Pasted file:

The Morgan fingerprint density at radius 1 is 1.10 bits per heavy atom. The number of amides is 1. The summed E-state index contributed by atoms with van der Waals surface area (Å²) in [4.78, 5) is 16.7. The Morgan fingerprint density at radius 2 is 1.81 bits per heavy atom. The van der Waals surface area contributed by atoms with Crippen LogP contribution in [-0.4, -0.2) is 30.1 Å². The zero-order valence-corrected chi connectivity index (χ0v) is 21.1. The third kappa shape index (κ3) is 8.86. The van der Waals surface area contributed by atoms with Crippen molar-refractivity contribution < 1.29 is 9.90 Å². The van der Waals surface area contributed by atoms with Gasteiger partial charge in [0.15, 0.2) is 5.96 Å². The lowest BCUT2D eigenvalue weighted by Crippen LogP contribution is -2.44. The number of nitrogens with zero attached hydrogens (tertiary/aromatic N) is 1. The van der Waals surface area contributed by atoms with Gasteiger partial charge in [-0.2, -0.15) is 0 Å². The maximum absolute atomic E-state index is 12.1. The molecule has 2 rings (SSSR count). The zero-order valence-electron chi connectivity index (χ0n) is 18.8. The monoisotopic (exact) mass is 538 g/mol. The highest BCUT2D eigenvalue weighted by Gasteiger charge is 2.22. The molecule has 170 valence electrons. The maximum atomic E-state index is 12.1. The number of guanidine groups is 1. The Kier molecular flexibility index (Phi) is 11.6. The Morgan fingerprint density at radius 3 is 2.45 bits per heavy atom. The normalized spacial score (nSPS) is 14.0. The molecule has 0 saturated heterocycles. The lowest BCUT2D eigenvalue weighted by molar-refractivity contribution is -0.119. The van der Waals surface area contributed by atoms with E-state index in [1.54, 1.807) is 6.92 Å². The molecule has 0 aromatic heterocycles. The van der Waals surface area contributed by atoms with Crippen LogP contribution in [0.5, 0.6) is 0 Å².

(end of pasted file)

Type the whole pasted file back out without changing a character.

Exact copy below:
The Morgan fingerprint density at radius 1 is 1.10 bits per heavy atom. The number of amides is 1. The summed E-state index contributed by atoms with van der Waals surface area (Å²) in [4.78, 5) is 16.7. The Morgan fingerprint density at radius 2 is 1.81 bits per heavy atom. The van der Waals surface area contributed by atoms with Crippen LogP contribution in [-0.4, -0.2) is 30.1 Å². The zero-order valence-corrected chi connectivity index (χ0v) is 21.1. The third kappa shape index (κ3) is 8.86. The van der Waals surface area contributed by atoms with Crippen molar-refractivity contribution < 1.29 is 9.90 Å². The van der Waals surface area contributed by atoms with Gasteiger partial charge in [0.15, 0.2) is 5.96 Å². The lowest BCUT2D eigenvalue weighted by Crippen LogP contribution is -2.44. The number of nitrogens with zero attached hydrogens (tertiary/aromatic N) is 1. The van der Waals surface area contributed by atoms with Gasteiger partial charge in [-0.2, -0.15) is 0 Å². The maximum absolute atomic E-state index is 12.1. The molecule has 2 rings (SSSR count). The zero-order valence-electron chi connectivity index (χ0n) is 18.8. The monoisotopic (exact) mass is 538 g/mol. The highest BCUT2D eigenvalue weighted by Gasteiger charge is 2.22. The molecule has 170 valence electrons. The maximum atomic E-state index is 12.1. The number of guanidine groups is 1. The Kier molecular flexibility index (Phi) is 11.6. The Morgan fingerprint density at radius 3 is 2.45 bits per heavy atom. The normalized spacial score (nSPS) is 14.0. The molecule has 0 saturated heterocycles. The lowest BCUT2D eigenvalue weighted by molar-refractivity contribution is -0.119. The van der Waals surface area contributed by atoms with E-state index in [1.54, 1.807) is 6.92 Å². The molecule has 0 aromatic heterocycles. The van der Waals surface area contributed by atoms with Crippen LogP contribution in [0.5, 0.6) is 0 Å².